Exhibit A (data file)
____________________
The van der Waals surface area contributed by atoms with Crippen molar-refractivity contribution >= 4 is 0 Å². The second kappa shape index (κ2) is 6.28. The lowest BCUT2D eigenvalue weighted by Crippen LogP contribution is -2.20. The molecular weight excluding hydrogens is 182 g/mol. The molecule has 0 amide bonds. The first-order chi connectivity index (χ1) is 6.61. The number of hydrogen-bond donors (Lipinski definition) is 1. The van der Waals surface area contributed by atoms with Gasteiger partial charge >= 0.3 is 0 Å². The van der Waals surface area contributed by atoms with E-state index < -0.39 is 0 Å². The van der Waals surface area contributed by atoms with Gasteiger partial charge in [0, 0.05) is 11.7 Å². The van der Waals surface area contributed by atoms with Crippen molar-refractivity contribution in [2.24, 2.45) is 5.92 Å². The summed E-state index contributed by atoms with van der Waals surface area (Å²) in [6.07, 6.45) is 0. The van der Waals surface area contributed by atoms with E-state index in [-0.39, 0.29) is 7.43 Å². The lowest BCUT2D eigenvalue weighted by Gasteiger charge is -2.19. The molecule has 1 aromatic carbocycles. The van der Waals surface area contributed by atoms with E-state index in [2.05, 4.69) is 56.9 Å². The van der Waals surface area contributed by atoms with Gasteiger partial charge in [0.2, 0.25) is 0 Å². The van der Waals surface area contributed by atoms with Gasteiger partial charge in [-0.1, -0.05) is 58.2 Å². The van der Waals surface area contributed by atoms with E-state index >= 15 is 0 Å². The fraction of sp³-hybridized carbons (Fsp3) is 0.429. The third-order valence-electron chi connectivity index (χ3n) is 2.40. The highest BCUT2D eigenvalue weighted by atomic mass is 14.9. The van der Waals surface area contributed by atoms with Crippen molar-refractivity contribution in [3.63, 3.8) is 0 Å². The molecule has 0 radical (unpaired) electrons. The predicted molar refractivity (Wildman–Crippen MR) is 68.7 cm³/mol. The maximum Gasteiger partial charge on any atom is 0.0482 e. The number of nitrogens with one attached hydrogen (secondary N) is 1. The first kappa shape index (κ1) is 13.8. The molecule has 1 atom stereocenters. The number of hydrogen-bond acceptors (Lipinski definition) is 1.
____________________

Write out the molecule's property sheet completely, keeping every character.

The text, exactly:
The van der Waals surface area contributed by atoms with Crippen molar-refractivity contribution >= 4 is 0 Å². The second kappa shape index (κ2) is 6.28. The lowest BCUT2D eigenvalue weighted by Crippen LogP contribution is -2.20. The molecular weight excluding hydrogens is 182 g/mol. The molecule has 0 amide bonds. The first-order chi connectivity index (χ1) is 6.61. The number of hydrogen-bond donors (Lipinski definition) is 1. The van der Waals surface area contributed by atoms with Gasteiger partial charge >= 0.3 is 0 Å². The van der Waals surface area contributed by atoms with E-state index < -0.39 is 0 Å². The van der Waals surface area contributed by atoms with Gasteiger partial charge in [0, 0.05) is 11.7 Å². The van der Waals surface area contributed by atoms with Crippen molar-refractivity contribution in [2.24, 2.45) is 5.92 Å². The summed E-state index contributed by atoms with van der Waals surface area (Å²) in [6.07, 6.45) is 0. The van der Waals surface area contributed by atoms with E-state index in [-0.39, 0.29) is 7.43 Å². The lowest BCUT2D eigenvalue weighted by Gasteiger charge is -2.19. The molecule has 1 aromatic carbocycles. The van der Waals surface area contributed by atoms with E-state index in [2.05, 4.69) is 56.9 Å². The van der Waals surface area contributed by atoms with Gasteiger partial charge in [0.2, 0.25) is 0 Å². The van der Waals surface area contributed by atoms with Gasteiger partial charge in [-0.1, -0.05) is 58.2 Å². The van der Waals surface area contributed by atoms with E-state index >= 15 is 0 Å². The fraction of sp³-hybridized carbons (Fsp3) is 0.429. The third-order valence-electron chi connectivity index (χ3n) is 2.40. The highest BCUT2D eigenvalue weighted by atomic mass is 14.9. The van der Waals surface area contributed by atoms with Crippen molar-refractivity contribution in [3.63, 3.8) is 0 Å². The molecule has 0 radical (unpaired) electrons. The predicted molar refractivity (Wildman–Crippen MR) is 68.7 cm³/mol. The maximum Gasteiger partial charge on any atom is 0.0482 e. The number of nitrogens with one attached hydrogen (secondary N) is 1. The first kappa shape index (κ1) is 13.8. The molecule has 1 atom stereocenters. The number of hydrogen-bond acceptors (Lipinski definition) is 1.